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Physiological Assessment of Human Fitness-2nd Edition

Physiological Assessment of Human Fitness-2nd Edition

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    Book

    Physiological Assessment of Human Fitness, Second Edition, contains detailed descriptions of a range of accepted fitness assessment methods. This resource focuses on the general population, not just elite athletes.

    Following in the footsteps of the highly successful first edition, Physiological Assessment of Human Fitness, Second Edition, summarizes the current scientific methods for assessment in areas such as:
    • aerobic and anaerobic power;
    • capacity for sustained exercise using blood lactate, respiratory markers, and heart rate markers;
    • pulmonary gas exchange;
    • mechanical power and strength;
    • body composition;
    • joint range of motion; and
    • field testing of athletes.

    The authors, highly respected exercise physiologists, have made significant changes in each chapter to provide up-to-date coverage of the topics and to offer complete descriptions of the techniques, procedures, and norms for accurate and effective fitness testing. In addition, the authors have included new chapters on the use of near-infrared spectrophotometry and the potential for heart rate variability in assessment. As a result, readers learn how to measure and interpret physiological changes resulting from different types of training programs for sport and for health improvement.

    Physiological Assessment of Human Fitness, Second Edition, provides practical, detailed descriptions of a range of accepted laboratory and field methods for assessing human fitness. It is an invaluable reference for professionals and students involved in human fitness assessment, including exercise physiology practitioners, graduate students in exercise physiology, exercise science researchers, sports medicine practitioners, and human fitness evaluators.

    Table of Contents

    Chapter 1. Fitness Assessment Defined
    Peter J. Maud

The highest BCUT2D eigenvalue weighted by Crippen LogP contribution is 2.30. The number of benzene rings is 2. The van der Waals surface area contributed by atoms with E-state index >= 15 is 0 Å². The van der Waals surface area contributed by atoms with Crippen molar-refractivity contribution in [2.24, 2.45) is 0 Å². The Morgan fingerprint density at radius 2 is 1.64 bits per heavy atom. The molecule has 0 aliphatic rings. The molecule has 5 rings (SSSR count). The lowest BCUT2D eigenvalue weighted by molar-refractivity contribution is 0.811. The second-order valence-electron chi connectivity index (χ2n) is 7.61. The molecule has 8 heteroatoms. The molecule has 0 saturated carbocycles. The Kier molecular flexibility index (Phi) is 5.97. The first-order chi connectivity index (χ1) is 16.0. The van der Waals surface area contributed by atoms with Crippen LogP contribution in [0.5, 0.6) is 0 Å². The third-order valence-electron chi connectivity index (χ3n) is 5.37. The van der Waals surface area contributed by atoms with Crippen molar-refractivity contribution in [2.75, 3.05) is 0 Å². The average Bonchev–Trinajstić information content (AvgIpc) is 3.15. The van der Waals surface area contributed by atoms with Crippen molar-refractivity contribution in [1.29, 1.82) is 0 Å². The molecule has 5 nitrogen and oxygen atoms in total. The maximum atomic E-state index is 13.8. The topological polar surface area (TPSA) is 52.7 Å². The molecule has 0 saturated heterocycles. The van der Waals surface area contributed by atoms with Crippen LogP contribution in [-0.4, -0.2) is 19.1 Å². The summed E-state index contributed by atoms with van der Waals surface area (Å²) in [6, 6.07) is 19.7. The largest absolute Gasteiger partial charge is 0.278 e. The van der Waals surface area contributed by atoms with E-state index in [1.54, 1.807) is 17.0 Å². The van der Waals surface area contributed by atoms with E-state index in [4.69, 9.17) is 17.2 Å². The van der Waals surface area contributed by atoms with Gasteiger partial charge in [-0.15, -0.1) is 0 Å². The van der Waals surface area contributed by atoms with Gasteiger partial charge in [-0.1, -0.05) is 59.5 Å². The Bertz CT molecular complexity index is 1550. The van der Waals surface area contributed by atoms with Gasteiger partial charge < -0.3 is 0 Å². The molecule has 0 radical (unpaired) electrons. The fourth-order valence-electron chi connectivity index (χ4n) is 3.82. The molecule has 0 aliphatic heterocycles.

• Historical Perspectives
    • Energy Systems Approach
    • Health Fitness
    • Fitness Evaluation for Athletic Participation
    • Perceptual Motor Domain
    • Rationale for Text Test Items
    • Summary

    Chapter 2. Direct Determination of Aerobic Power
    James A. Davis
    • Measurement of VO2max
    • Criteria for Achievement of VO2max
    • Reference Values
    • Summary

    Chapter 3. Indirect Methods for Estimation of Aerobic Power
    Véronique Billat
    Philippe Lopes
    • Indirect Estimation of VO2max Using Power Output or Velocity
    • Determination of VO2max From Speed
    • Determination of VO2max Using Nonexercise Measurements
    • Estimation of VO2max Using Simple Calculations and the Critical Speed Concept
    • Estimation of VO2max Using an Estimation of the Oxygen Cost of Running and Walking
    • Estimation of VO2max Using a Heart Rate Monitor
    • Estimation of VO2max From the Running or Walking Ascent of a Mountain
    • Estimation of VO2max Using Heart Rate Variability at Rest
    • Summary

    Chapter 4. Heart Rate Variability: Measurement Methods and Practical Implications
    Philippe Lopes
    John White
    • Control Mechanisms and the Conducting System
    • Measurement Methods
    • Practical Implications
    • Practical Example
    • Heart Rate Variability Measures in Coronary Heart Rate Disease Morbidity and Mortality